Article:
“Would you still want to travel to that country if you could not take your camera with you?”
— a question of appropriation, Nayyirah Waheed

You have seen the images and heard the stories. You may have liked these posts or posted a few statuses of your own. Unbeknownst to you, you’re supporting a dehumanizing production — the exploitation of human narratives, the perpetuation of suffering, the continuation of neo-colonialism — the white-savior industrial complex.

I entered a community that was not my own without invitation. I “helped” myself to the people — bought more kente cloth than my bag could hold, ate more jollof than I could actually stomach and cried for every child I deemed neglected, impoverished or underprivileged. I was the unconscious and yet unconscionable oppressor; ignorant to the way I imposed my beliefs on the community I desired to help. I had honest intentions, truly, but I didn’t fully understand the history of humanitarian aid and development like I do now. I am now beginning to see the correlation and resulting parallels between historical Western aid programs in the Global South and my own summer trip.

The staging of voluntourism images is reminiscent of colonial photography. Melanie Tanielian, a human rights scholar, discussed the dangers of colonial images and their attempt to convey “the scope of humanitarian activity on the ground.” She argued that human aid has turned abstract bodies into a nameless source and only particular individuals have the privilege of being named. The same framework is present in images uploaded by volunteers. How many uploaded photos include the names of all photo participants? Think of the children who go nameless — leaving only their eyes to speak. Why must they continue to go unacknowledged? Just as Tanielian demonstrated colonial photography was no more than a way to “show the scope of humanitarian activity, provide facts and figures, and fulfill the body count,” the voluntourism pictures are harmful, demoralizing and full of misplaced sympathies.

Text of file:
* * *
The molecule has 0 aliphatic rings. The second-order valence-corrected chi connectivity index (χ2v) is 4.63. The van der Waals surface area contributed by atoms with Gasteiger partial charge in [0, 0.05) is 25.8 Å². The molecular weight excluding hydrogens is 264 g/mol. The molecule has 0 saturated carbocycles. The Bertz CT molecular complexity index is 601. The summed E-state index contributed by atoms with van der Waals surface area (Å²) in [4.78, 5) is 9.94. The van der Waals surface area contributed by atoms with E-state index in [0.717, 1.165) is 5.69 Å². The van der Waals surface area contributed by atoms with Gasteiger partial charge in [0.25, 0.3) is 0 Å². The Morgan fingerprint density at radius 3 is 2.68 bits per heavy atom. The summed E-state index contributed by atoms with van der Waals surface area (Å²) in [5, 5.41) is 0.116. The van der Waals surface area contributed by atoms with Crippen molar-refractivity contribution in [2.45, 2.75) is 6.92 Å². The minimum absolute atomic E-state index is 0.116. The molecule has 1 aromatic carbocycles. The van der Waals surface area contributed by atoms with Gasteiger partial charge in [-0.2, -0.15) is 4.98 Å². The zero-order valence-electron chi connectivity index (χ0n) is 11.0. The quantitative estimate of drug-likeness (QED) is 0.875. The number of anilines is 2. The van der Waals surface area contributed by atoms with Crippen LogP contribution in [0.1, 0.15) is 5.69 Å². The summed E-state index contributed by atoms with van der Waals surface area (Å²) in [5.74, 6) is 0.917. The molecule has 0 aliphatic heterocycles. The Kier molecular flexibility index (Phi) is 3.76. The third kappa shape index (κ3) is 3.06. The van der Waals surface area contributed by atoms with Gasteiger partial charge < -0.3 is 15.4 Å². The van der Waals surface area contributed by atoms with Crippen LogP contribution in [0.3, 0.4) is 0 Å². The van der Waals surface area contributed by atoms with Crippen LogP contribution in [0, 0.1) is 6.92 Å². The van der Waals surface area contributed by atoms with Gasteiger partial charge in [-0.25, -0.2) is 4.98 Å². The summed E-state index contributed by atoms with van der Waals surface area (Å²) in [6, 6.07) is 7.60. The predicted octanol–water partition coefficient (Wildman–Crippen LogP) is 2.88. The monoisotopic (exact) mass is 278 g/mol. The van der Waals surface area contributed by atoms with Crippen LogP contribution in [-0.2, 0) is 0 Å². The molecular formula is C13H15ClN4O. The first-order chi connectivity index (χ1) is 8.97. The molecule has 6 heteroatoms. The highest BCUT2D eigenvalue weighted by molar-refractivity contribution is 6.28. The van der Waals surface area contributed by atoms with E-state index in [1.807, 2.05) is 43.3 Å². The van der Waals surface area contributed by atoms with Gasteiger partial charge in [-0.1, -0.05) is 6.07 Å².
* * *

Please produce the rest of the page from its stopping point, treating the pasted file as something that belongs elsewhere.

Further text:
There’s a great and urgent need for millennials to understand the perpetuation of damaging and dangerous depictions of “African life.” Playing the savior destroys the agency and autonomy of those you are attempting to help. Carrie Kahn’s NPR article, “As Voluntourism Explodes, Who Is It Helping Most?” presents an alternative perspective. She mentions, “More and more Americans are no longer taking a few weeks off to suntan and sightsee abroad. Instead they’re working in orphanages, building schools and teaching English.”

She cites an estimated 1.6 million volunteer tourists are spending about $2 billion dollars on this new traveling trend. For recent graduates, the voluntourism industry is great for establishing a foundation in aid organizations and obtaining relevant work experience to add to graduate applications and resumes. However, servicing a community has to go further than temporary fixes and shallow promises. Ask yourself, is a five-day, 10-day or 14-day trip creating self-sustaining models of development that can be implemented in multiple settings? Furthermore, consider the space you occupy and the power you have within your assigned tasks. For example, when you impose your language on a non-native speaker or train locals to administer medical treatment in a way influenced by Western-centric ideals, you’re being an aggressor. You are inflating your self-worth while simultaneously conflating many of the complex problems faced by African nations into one singular, problematic image. This behavior must stop.

To those who fail to see the voluntourism industry’s dangerous connection to neo-colonialism, I offer you this: I was once someone who didn’t understand the politics of speech, imagery and power in this setting. I was naïve — looking to do good, not exactly knowing how. Yet, I now adhere to the old saying, “Leave something better than you found it.” Ron Krabill, author of “American Sentimentalism and the Production of Global Citizens”, clarifies that, “The White Savior Industrial Complex is not about justice. It is about having a big emotional experience that validates privilege.” Use your privilege to inform others of all the joys of Africa, a beautiful continent of 54 diverse nations, each with a rich history and culture. Tell your friends of the scenery, weather, music and food. Educate them on culture, community and the kindness of strangers. But please, in all that you do, leave your camera at home.

Jayla Johnson is an LSA senior.

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